By LYNNE IRONS
About 30 years ago I spent my first Christmas morning alone. My children had a spend-over visit with their father. I was lounging in bed, feeling a bit sorry for myself, when I heard a ruckus in my kitchen and a loud, “Hey!” It was Craig Kingsbury with my donkey, Juan. He had apparently been roaming State Road in search of a Christmas pageant perhaps when Craig apprehended him. Talk about an eventful morning — removing a 700-pound animal from one’s kitchen in a nightgown with the help of an amused man.
A little indulgence, if you please? Captured in Death Valley, California in the early 1980s, Juan’s ancestors may have been turned loose by the gold miners. He and 500 others were brought by the United States Department of the Interior to Harrisburg, Pennsylvania, in tractor trailers to be turned into dog food or to be adopted. They had been destroying the fragile ecosystem of the desert by eating cactus and by turning spigots to get water at the various campgrounds and picnic areas. Referred to as “government burros,” most were adopted. As P.T. Barnum so aptly noted, “There is a sucker born every minute!” Juan’s sole purpose in life was to make us laugh. He did, however, make an occasional appearance at church on Palm Sunday or Christmas. We decided that only our Lord could make him behave.
My friend Phyllis rang from her cell phone. She was traveling the scenic route from Edgartown. She shared that at Barbara Nevin’s funeral someone mentioned that Barbara always told people to “Take the Beach Road!” We know why. The way is so beautiful, especially this time of year at dusk. It is great to appreciate our Island treasures.
I have personal space issues with my clothing. I follow the Gilda Radner rule ... “I base my fashion taste on what doesn’t itch.” Perish the thought of a turtleneck sweater. I want to be working outdoors all day but honestly, I can be so weird. It is true ... I wear a cashmere sweater on my head instead of a hat. The sleeves are handy ties which keep the neck toasty. One of the reasons I love the Vineyard is the lack of concern for fashion.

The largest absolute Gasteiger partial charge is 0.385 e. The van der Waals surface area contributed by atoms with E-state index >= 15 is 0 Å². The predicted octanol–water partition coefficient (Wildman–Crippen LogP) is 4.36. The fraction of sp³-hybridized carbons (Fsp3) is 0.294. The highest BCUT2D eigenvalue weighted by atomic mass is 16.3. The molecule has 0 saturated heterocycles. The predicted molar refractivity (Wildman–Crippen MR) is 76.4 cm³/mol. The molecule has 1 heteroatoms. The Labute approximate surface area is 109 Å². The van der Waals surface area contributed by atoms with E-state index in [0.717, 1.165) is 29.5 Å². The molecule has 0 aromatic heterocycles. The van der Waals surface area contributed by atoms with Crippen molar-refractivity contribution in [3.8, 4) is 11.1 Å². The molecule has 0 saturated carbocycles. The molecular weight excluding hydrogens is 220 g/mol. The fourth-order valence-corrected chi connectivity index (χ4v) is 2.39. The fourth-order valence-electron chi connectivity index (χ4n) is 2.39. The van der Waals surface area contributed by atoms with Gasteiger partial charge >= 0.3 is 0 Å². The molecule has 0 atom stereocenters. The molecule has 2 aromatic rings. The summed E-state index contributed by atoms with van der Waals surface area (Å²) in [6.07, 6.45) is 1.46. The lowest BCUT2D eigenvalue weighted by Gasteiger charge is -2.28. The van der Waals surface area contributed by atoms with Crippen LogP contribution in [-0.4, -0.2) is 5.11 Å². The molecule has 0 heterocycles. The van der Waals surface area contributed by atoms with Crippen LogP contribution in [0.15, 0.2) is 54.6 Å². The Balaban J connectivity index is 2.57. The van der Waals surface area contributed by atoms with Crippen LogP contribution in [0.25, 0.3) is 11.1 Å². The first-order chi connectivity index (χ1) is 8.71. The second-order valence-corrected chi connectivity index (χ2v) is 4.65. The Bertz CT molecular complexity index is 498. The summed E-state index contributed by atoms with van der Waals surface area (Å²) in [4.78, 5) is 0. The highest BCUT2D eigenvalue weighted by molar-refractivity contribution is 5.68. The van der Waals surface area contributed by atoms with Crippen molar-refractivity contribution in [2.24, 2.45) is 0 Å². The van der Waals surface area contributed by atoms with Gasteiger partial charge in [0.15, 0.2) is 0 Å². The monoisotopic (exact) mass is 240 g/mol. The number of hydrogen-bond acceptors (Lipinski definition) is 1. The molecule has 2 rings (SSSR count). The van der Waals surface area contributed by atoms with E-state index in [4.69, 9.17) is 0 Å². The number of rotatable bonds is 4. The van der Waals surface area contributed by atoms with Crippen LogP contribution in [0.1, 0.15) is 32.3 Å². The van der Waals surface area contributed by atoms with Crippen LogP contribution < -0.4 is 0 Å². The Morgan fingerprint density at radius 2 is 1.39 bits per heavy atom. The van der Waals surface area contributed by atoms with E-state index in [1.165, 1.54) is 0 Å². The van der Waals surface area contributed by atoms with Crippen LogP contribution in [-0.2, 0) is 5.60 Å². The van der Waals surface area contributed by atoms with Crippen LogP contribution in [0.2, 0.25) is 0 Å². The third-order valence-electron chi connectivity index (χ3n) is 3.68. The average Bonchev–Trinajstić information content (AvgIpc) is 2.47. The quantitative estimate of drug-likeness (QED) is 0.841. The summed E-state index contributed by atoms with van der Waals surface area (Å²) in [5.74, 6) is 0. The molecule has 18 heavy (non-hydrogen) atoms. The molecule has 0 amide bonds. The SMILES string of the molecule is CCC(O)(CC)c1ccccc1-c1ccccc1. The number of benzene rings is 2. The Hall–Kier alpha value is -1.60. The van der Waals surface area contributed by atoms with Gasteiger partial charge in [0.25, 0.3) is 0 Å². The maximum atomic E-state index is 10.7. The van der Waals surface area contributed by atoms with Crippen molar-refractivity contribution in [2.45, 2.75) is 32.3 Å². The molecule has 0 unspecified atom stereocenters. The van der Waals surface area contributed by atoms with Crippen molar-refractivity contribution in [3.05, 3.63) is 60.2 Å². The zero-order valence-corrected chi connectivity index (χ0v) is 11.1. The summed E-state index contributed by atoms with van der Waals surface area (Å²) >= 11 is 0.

As long as I am talking about working outdoors, I want to discuss lunch. Many times we make soups in the crock pot and plug them in on people’s decks. Some properties, however, turn off the outside power outlets much to our unhappy surprise at noon when expecting a hot meal. I have found that left-over casserole can be popped into the oven in the morning to heat, wrapped in a bath towel, and placed in a large cooler along with two jugs of hot water. It will be a warm treat by the noon lunch bell. Those two plastic jugs can be tossed into the freezer for a great refrigerated cooler in the summer.
The only outdoor garden chore that needed attention this past week was taking a baseball bat to several of my favorite shrubs. They were weighted down with snow and ice to their peril. My 15-foot tall bamboo was stretched out about two feet from the ground and had taken down my clothes lines in the process. Since I do not own a dryer, I need to get the sons over for some major repairs.
Here it is less than a week to come up with some New Year’s resolutions. Wonder if I’ll keep any until the end of the month?